A Casebook That Gets Used

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5 Responses

  1. Mike says:

    I feel the same way about Nahmod’s Constitutional Torts. The author presents hypotheticals and then cites to the opinion addressing the hypo. And the notes at the end of cases actually have citations to lower-court opinions. You see, casebook authors, there are these things called “lower courts,” and these “lower courts” do all sorts of funky things with Supreme Court precent. It adds a lot of context to the course to see the Supreme Court’s rules applied by other courts. (Plus, there’s no better way to prep for a Sec. 1983 final exam than to read the facts of a lower court opinion, hide the law, write a practice essay, and then see what the panel did.) It’s also a mini-lesson in judicial activism. The Fifth Circuit, e.g., still applies heightened pleading requirements in Section 1983 actions, Leatherman be damned. If ignoring clearly-established SCt. precedent isn’t activist, then I don’t know what is. (Plus, it’s always fun to throw cases like this in the face of conservatives when they cry about the Ninth Circuit’s activism. Thanks to Nahmod, I had this ammo while still in law school.)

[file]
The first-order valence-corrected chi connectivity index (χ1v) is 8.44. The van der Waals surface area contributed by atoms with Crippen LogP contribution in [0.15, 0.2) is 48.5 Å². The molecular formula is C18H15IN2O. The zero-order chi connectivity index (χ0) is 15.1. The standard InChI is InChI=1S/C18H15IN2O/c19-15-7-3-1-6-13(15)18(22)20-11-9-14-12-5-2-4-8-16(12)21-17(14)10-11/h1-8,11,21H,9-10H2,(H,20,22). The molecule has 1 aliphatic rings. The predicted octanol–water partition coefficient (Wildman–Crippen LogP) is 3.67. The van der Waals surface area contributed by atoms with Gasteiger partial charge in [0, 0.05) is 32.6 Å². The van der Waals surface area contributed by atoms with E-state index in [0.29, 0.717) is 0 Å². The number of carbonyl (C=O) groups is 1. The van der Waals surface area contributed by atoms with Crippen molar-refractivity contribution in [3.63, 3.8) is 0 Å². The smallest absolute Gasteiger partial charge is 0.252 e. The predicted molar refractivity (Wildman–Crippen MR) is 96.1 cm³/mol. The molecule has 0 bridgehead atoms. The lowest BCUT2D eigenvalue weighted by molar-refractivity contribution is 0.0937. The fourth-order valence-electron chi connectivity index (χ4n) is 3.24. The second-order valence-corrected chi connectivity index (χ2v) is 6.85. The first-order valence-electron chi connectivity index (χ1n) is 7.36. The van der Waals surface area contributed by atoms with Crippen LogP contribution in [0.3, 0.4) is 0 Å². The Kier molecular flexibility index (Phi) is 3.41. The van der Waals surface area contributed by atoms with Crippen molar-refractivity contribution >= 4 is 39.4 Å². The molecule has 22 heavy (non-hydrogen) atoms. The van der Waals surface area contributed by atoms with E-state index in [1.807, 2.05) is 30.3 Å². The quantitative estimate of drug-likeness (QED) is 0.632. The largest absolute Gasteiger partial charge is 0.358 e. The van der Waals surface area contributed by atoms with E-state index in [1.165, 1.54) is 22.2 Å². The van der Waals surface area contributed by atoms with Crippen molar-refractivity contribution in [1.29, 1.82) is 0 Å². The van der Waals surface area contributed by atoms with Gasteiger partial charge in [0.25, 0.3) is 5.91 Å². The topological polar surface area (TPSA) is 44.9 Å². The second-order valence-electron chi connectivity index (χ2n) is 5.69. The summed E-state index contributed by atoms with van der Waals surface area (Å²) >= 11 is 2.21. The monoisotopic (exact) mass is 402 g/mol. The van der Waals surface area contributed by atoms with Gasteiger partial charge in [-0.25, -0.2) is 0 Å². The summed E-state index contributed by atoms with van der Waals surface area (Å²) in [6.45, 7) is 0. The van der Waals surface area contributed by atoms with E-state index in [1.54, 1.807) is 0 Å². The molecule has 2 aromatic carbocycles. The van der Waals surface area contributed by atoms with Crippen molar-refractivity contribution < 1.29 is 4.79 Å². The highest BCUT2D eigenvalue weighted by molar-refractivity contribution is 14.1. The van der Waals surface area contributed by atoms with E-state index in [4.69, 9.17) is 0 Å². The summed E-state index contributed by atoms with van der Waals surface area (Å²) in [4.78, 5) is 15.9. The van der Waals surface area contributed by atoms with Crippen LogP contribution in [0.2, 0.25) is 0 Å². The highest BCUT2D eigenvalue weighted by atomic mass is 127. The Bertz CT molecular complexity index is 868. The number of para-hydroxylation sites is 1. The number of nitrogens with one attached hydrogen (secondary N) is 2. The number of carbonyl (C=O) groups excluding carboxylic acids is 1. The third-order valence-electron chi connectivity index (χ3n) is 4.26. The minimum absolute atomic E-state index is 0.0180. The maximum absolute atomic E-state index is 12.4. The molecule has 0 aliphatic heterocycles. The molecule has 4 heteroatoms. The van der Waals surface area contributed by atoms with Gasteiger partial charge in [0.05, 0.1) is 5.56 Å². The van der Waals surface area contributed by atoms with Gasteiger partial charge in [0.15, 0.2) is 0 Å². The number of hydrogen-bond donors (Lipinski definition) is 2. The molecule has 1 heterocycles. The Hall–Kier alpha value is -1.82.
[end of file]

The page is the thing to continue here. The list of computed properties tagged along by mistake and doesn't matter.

2. Nate Oman says:

    I know how you feel. I am constantly pulling out cases dealing with the probate exemption to federal jurisdiction during heated political arguments. Thank heavens for Hart & Wechsler!

  3. Nate Oman says:

    Oops! “Exception” not “exemption,” although I guess that probate cases are also exempt from federal jurisdiction.

  4. Mike says:

    Nate, either your serious (in which case your self-proclaimed title of law nerd is deserved), or you just made a pretty good joke. Anyhow, activism is activism, whether it’s a court ignoring Leatherman, or doing something goofy in a “sexy” case. (Of course, as you know, procedure and substance in federal courts is a blurry line.) Indeed, it’s an easier case to make that courts are activist on some matters of procedure than substance. Was Newdow (CA9) really activist? Reasonable minds can differ. But does Leatherman allow heightened pleading? No. It’s not debateable.

    A while ago there was a discussion on what activism looks like. I think everyone can agree that when a lower-court ignores controlling precent – even in a non-sexy case – it’s activism. Indeed, it’s more pernicious, since only about twenty people will care, and thus the activist panel won’t get the attention its lawlessness deserves.

  5. Hart & Wechsler’s “The Federal Courts and the Federal System”:

    Is this famous casebook a magnificent treatise? A law geek’s guilty pleasure? Or is it just an annoying series of unanswered questions? Over at Concurring Opinions…